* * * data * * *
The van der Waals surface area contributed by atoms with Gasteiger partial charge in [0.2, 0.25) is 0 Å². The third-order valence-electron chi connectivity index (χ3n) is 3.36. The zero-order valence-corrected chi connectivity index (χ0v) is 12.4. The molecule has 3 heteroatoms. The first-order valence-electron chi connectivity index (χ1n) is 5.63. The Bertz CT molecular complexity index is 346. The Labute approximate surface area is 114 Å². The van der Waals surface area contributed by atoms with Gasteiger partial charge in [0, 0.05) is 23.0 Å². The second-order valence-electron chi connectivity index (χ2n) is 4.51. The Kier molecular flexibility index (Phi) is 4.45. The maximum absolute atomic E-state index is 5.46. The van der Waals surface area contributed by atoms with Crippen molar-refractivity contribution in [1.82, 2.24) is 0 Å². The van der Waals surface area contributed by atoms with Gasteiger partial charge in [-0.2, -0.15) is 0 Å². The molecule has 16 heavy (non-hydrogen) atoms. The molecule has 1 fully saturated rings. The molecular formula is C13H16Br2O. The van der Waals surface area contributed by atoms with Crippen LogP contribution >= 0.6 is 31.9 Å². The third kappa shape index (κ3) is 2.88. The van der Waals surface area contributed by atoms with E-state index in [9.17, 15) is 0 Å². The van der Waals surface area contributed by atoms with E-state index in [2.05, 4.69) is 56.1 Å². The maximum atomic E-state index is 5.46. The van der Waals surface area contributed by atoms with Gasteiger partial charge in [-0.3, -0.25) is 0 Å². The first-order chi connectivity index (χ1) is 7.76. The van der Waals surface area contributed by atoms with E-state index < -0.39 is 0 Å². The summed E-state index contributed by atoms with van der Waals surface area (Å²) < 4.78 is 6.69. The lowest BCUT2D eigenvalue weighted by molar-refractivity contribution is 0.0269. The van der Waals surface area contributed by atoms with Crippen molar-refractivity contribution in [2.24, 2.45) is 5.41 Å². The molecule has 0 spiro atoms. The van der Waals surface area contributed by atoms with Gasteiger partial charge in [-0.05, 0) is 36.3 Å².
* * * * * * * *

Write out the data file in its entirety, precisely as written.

The van der Waals surface area contributed by atoms with Gasteiger partial charge in [0.2, 0.25) is 0 Å². The third-order valence-electron chi connectivity index (χ3n) is 3.36. The zero-order valence-corrected chi connectivity index (χ0v) is 12.4. The molecule has 3 heteroatoms. The first-order valence-electron chi connectivity index (χ1n) is 5.63. The Bertz CT molecular complexity index is 346. The Labute approximate surface area is 114 Å². The van der Waals surface area contributed by atoms with Gasteiger partial charge in [0, 0.05) is 23.0 Å². The second-order valence-electron chi connectivity index (χ2n) is 4.51. The Kier molecular flexibility index (Phi) is 4.45. The maximum absolute atomic E-state index is 5.46. The van der Waals surface area contributed by atoms with Crippen molar-refractivity contribution in [1.82, 2.24) is 0 Å². The van der Waals surface area contributed by atoms with Gasteiger partial charge in [-0.2, -0.15) is 0 Å². The molecule has 16 heavy (non-hydrogen) atoms. The molecule has 1 fully saturated rings. The molecular formula is C13H16Br2O. The van der Waals surface area contributed by atoms with Crippen LogP contribution >= 0.6 is 31.9 Å². The third kappa shape index (κ3) is 2.88. The van der Waals surface area contributed by atoms with E-state index in [9.17, 15) is 0 Å². The van der Waals surface area contributed by atoms with E-state index in [2.05, 4.69) is 56.1 Å². The maximum atomic E-state index is 5.46. The van der Waals surface area contributed by atoms with Gasteiger partial charge in [-0.3, -0.25) is 0 Å². The first-order chi connectivity index (χ1) is 7.76. The van der Waals surface area contributed by atoms with E-state index < -0.39 is 0 Å². The summed E-state index contributed by atoms with van der Waals surface area (Å²) < 4.78 is 6.69. The lowest BCUT2D eigenvalue weighted by molar-refractivity contribution is 0.0269. The van der Waals surface area contributed by atoms with Crippen molar-refractivity contribution in [2.24, 2.45) is 5.41 Å². The molecule has 0 spiro atoms. The van der Waals surface area contributed by atoms with Gasteiger partial charge in [-0.05, 0) is 36.3 Å².